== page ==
Ski racer turned cycling coach Alison Powers back in Beaver Creek for Colorado Classic
AVON – Before Alison Powers became the first American cyclist to hold three separate national championships at the same time, she was a professional ski racer.
Powers was on the U.S. Ski Team for seven years before switching to cycling in 2006.
“We had many pre-season ski race camps at Beaver Creek,” she said.
Now the coach of Colorado-based team ALP Cycles Racing, she’s excited to return to Beaver Creek for cycling action this weekend at the Colorado Classic. Beaver Creek’s main entrance will greet riders as they start the most intense climb of the four-stage race, up Village Road through Bachelor Gulch and onto Daybreak Ridge, hitting grades of 14 percent along the way.
Heading back down might be a bit like the Beaver Creek experience Powers remembers as a downhill ski racer.
“They can go way faster down the road on their bikes than cars can drive on it,” Powers said.
Rob Simon, with the Colorado Classic, said after the riders finish seven laps through the town of Avon on Friday, he expects the Beaver Creek section will be exciting for fans.
“We think it’s going to be a thrilling conclusion,” he said.
Skiing to cycling to coaching
Powers top result as a World Cup ski racer was an eighth-place finish in the St. Moritz, Switzerland, downhill in 2000. In 2003 she had a couple of top-30 finishes before a knee injury sidelined her in 2004.
She discovered cycling during rehab, and by 2006 she had earned a spot on the Rio Grande/Sports Garage and notched an individual stage win at the Tour de Gila. She took second overall in the Tour de Gila in 2009 and won the Joe Martin Stage Race in 2010.
By 2013, Powers was the national champion in criterium racing, a title she held for two years. In 2014 she also won nationals in the time trial and the road race, becoming the first American ever to simultaneously be national Ccmpion in all three disciplines of road cycling.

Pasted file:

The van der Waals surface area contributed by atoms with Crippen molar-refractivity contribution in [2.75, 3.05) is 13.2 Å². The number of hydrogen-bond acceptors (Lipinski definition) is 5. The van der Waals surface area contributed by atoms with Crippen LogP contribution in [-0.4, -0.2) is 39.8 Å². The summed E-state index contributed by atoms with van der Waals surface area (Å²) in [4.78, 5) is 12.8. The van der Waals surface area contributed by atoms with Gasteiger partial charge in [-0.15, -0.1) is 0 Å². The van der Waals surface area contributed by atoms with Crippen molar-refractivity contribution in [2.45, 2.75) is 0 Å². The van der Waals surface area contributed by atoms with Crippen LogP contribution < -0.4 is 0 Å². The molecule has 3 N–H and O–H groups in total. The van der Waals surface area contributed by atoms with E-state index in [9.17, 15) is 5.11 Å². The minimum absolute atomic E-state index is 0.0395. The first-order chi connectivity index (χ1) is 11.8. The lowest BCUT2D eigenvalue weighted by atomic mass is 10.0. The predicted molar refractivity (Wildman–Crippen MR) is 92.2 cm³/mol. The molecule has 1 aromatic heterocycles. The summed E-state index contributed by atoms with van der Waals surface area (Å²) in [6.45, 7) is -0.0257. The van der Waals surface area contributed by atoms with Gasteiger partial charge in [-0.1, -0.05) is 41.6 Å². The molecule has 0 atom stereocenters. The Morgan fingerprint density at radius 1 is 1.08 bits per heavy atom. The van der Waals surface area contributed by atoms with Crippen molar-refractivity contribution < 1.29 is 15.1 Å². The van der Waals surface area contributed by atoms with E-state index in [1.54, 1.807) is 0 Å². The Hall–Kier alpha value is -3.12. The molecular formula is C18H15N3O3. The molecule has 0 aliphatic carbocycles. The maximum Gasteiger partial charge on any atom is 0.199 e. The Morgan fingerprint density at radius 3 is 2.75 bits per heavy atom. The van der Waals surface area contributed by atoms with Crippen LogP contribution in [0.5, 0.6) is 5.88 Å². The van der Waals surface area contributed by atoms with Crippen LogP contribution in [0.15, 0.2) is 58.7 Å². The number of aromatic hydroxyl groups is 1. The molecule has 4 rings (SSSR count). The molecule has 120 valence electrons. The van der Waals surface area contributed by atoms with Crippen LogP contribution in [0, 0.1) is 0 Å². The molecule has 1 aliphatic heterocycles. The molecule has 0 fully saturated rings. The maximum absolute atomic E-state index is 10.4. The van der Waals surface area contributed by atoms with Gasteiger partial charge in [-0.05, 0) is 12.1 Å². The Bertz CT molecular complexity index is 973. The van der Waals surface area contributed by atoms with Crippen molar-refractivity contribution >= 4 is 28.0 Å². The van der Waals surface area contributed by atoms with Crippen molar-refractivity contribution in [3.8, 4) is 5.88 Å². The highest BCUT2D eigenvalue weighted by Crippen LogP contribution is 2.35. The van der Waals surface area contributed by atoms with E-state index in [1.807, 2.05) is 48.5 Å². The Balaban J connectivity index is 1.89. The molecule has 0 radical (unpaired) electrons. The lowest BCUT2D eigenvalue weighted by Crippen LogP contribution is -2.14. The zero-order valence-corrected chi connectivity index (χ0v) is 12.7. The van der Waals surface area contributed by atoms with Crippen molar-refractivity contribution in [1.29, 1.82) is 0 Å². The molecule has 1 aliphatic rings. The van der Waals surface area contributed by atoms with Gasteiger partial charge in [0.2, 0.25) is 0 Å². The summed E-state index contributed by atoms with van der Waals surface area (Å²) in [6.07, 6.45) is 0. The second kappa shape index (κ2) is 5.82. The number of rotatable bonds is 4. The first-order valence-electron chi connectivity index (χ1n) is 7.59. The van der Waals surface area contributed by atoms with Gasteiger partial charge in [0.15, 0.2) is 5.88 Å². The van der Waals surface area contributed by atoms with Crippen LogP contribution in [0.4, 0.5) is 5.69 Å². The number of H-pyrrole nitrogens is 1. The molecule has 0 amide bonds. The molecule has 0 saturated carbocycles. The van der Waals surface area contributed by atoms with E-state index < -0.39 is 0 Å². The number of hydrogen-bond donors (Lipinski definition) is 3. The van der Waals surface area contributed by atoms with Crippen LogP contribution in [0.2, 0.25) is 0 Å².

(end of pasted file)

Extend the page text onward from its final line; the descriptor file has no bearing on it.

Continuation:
Powers then retired from competition and started the ALP Cycles Racing team, with a goal to grow the sport from a development level and from a teaching level.
“I would see a lot of Colorado-based teams come together and race, but none of the riders really understand bike racing as a team or how to train,” she said. “So we started providing coached team rides, coaches at races, teaching riders how to be better bike racers, how to be teammate, race tactics, how to train, all of that stuff that’s kind of missing at the lower levels of the sport.”
ALP Cycles will be the only Colorado-based team at the Colorado Classic, which will feature nearly 100 riders from five international and four top-20 UCI women’s elite teams as well as the top-four domestic teams in USA Cycling’s Pro Road Tour rankings. The field includes riders from the United States, Canada, Mexico, Italy, Colombia, Chile, Russia, Uzbekistan, New Zealand, Switzerland, France, Finland, Cyprus and several other countries.
The race earned a UCI 2.1 category designation, on par with the Tour de Taiwan and Tour of Slovakia. It’s the third-highest level of stage racing in the UCI categories, with UCI WT (Tour de France, Tour of California) being the top level of stage racing, and UCI 2.HC (Tour of Utah, Tour of Slovenia) being the second highest.
The Colorado Classic is one of only 13 women’s races in the world to earn a UCI 2.1 category, enabling riders to earn points for team and individual UCI rankings.
“My dream with (ALP Cycles) is to be a feeder team to the higher level,” Powers said. “We have yet to send anyone to a professional UCI team, but we’re here and we get to race in the professional UCI race.”